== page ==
Homicide is one of the most serious crimes that you can be charged with, and it is imperative that you hire a skilled criminal defense attorney to represent you. A homicide charge can result in complex legal proceedings and severe penalties if convicted. Your attorney could be the difference between life or death.
Types of Criminal Homicide in Texas
A person commits criminal homicide if he intentionally, knowingly, recklessly, or with criminal negligence causes the death of another. There are four types of homicide in Texas: 1) murder, 2) capital murder, 3) manslaughter, and 4) criminally negligent homicide.
An individual commits murder if another person is killed and:
- The defendant intentionally or knowingly killed the individual;
- The defendant intended to cause serious bodily injury and committed an act that was dangerous to human life; OR
- The defendant committed or attempted to commit a felony (other than manslaughter), and while attempting to commit or flee that felony, the defendant committed a dangerous act that killed an individual. This is known as felony murder.
Murder is most often a first-degree felony and punishable by 5 to 99 years in prison or life imprisonment.
- Capital Murder
An individual commits capital murder under a number of different circumstances, including:
- The defendant killed an on-duty peace officer or fireman, and the defendant knew that the person was a peace officer or fireman;
- The defendant killed the individual during the course of committing or attempting to commit a kidnapping, burglary, robbery, aggravated sexual assault, arson, obstruction or retaliation, or terroristic threat;
- The defendant was paid to commit the murder or paid someone to commit the murder;
- The defendant committed the murder while escaping or attempting to escape from a penal institution;
- The defendant murdered more than one person, either as part of the same criminal act or pursuant to a scheme of conduct or plan; OR
- The defendant murders a child under ten years old.
Capital murder may be punishable either by life imprisonment without parole or death.
An individual commits manslaughter when he kills another recklessly. A person acts recklessly when he is aware that there is a substantial and unjustifiable risk that a death will occur, but disregards the risk and acts anyway. For example, a person acts recklessly when he or she shoots a gun in the direction of a large crowd without intentionally aiming at anyone.
Manslaughter is a second-degree felony and punishable by between 2 and 20 years in prison.
- Criminally Negligent Homicide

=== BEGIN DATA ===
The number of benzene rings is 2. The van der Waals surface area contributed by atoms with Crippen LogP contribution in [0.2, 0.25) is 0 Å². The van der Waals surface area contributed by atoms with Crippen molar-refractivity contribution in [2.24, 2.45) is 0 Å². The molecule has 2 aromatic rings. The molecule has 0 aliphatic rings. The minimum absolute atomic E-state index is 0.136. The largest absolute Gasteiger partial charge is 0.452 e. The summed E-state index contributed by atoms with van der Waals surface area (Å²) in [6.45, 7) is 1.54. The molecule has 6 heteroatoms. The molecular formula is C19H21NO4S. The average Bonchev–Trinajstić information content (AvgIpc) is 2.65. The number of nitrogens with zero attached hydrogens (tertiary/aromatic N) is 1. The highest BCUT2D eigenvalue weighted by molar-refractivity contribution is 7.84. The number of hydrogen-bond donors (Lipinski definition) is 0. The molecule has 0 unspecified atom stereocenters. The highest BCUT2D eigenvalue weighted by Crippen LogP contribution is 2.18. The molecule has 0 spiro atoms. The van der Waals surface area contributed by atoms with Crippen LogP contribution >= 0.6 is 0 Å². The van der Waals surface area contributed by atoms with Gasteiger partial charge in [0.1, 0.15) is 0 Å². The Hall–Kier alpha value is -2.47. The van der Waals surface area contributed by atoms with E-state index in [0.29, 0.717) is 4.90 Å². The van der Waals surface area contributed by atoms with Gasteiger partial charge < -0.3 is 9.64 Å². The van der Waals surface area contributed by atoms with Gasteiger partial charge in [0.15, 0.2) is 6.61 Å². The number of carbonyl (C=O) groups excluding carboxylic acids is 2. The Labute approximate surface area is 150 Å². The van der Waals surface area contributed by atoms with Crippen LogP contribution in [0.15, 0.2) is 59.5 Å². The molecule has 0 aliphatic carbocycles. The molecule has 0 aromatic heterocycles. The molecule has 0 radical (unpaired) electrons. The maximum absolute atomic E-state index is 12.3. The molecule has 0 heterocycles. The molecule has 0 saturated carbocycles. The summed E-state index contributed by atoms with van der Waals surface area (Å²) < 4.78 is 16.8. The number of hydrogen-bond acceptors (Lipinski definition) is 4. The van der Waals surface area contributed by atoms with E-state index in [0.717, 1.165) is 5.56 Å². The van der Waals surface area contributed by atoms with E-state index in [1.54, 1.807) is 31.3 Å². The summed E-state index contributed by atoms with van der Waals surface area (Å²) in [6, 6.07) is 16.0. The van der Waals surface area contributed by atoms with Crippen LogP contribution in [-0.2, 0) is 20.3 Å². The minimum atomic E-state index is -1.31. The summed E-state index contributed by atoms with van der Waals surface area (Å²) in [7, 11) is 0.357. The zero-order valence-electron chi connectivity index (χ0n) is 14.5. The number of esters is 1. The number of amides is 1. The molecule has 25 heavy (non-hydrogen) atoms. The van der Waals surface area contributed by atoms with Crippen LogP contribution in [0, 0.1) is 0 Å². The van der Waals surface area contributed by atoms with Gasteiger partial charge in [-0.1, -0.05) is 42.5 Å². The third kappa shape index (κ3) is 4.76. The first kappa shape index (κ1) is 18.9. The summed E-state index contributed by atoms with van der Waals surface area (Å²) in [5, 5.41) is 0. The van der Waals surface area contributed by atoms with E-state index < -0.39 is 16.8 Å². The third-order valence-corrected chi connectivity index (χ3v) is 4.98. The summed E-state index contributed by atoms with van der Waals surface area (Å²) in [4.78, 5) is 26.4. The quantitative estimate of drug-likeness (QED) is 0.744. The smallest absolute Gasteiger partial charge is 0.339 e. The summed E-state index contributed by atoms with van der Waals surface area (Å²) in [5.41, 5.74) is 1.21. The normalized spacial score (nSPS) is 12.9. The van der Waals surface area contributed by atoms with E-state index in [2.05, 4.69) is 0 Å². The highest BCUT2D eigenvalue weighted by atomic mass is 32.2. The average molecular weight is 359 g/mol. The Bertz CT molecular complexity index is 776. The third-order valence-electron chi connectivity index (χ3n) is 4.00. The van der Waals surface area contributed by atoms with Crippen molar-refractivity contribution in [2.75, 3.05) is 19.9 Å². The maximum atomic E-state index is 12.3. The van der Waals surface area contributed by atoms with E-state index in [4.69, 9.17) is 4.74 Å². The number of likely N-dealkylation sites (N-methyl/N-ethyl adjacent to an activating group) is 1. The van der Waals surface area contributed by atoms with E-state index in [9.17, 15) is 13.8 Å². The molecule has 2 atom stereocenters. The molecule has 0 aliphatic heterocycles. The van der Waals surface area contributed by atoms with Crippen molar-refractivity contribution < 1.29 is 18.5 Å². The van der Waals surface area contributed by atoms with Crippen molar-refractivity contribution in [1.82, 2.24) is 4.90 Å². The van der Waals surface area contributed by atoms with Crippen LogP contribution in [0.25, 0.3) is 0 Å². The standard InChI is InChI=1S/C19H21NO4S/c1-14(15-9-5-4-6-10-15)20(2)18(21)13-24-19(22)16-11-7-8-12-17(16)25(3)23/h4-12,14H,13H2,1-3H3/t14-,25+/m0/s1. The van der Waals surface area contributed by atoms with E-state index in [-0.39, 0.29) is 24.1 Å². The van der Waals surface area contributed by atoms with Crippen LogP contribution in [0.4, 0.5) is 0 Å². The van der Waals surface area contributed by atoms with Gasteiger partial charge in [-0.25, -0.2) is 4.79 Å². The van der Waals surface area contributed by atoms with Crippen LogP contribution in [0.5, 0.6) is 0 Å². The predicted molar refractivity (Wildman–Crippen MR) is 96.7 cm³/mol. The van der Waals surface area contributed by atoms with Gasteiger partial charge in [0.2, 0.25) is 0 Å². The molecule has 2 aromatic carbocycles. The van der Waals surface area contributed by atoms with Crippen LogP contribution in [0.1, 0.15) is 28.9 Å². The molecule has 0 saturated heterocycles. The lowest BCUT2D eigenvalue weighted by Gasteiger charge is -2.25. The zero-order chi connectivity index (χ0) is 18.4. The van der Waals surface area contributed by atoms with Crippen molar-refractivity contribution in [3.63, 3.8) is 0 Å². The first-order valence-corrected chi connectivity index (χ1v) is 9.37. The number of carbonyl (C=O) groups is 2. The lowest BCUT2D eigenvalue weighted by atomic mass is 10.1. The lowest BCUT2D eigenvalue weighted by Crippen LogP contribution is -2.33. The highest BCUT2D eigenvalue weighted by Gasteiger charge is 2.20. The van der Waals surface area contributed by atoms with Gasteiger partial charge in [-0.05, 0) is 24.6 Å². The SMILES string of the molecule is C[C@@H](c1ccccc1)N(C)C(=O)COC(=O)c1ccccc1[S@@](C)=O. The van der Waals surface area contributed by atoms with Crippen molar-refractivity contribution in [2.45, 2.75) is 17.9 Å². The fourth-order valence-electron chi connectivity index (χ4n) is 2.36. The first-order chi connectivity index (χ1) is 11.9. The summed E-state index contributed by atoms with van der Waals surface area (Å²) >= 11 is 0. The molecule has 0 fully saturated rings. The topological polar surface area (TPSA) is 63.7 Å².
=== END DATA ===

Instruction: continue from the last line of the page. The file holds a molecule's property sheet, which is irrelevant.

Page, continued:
An individual commits a criminally negligent homicide when he kills another as a result of “criminal negligence.” There is “criminal negligence” where a defendant is not aware of a substantial and unjustifiable risk of harm but should have been aware. For example, if you are playing with a gun and accidentally shot another person.
Criminally negligent homicide is punishable by a state jail term between 180 days and two years.
Defenses to a Homicide Charge
Murder cases are intensive, and you must find a skilled criminal defense attorney who can complete a thorough analysis of all the evidence, including DNA, ballistics testing, GSR testing, blood splatter, autopsies, and multiple witnesses. A competent attorney will explore a variety of defenses, including mistaken identity, self-defense, and defense of a third party.
- Mistaken Identity
Your criminal defense attorney may argue that the prosecution has charged the wrong person with the homicide by challenging the evidence that places the defendant at the scene of the crime.
Under Texas law, a person is justified in killing another in self-defense under certain limited situations. First, the defendant must not have been the first aggressor. Secondly, the force used must be reasonable and proportionate under the circumstances and not only a response to verbal provocation. A person cannot stab someone multiple times because they slapped you. Whether the force is justified is based on whether a reasonable person in the same situation would have acted in the same manner.
- Defense of a Third Person
A defendant is also justified in killing if he acted in defense of a third person if the defendant reasonably believes that the third person would be justified in using self-defense, and the defendant reasonably believes that his or her immediate intervention is needed to protect the third person.
Speak to a Criminal Defense Attorney
If you have been charged with homicide, you should not delay in reaching out to a local criminal defense attorney. Philip D. Ray is an experienced criminal defense attorney and former prosecutor based in the Dallas-Fort Worth Metroplex area who will provide you with a skilled and aggressive defense. Call The Law Offices of Philip D. Ray at (214) 845-7987 for a consultation.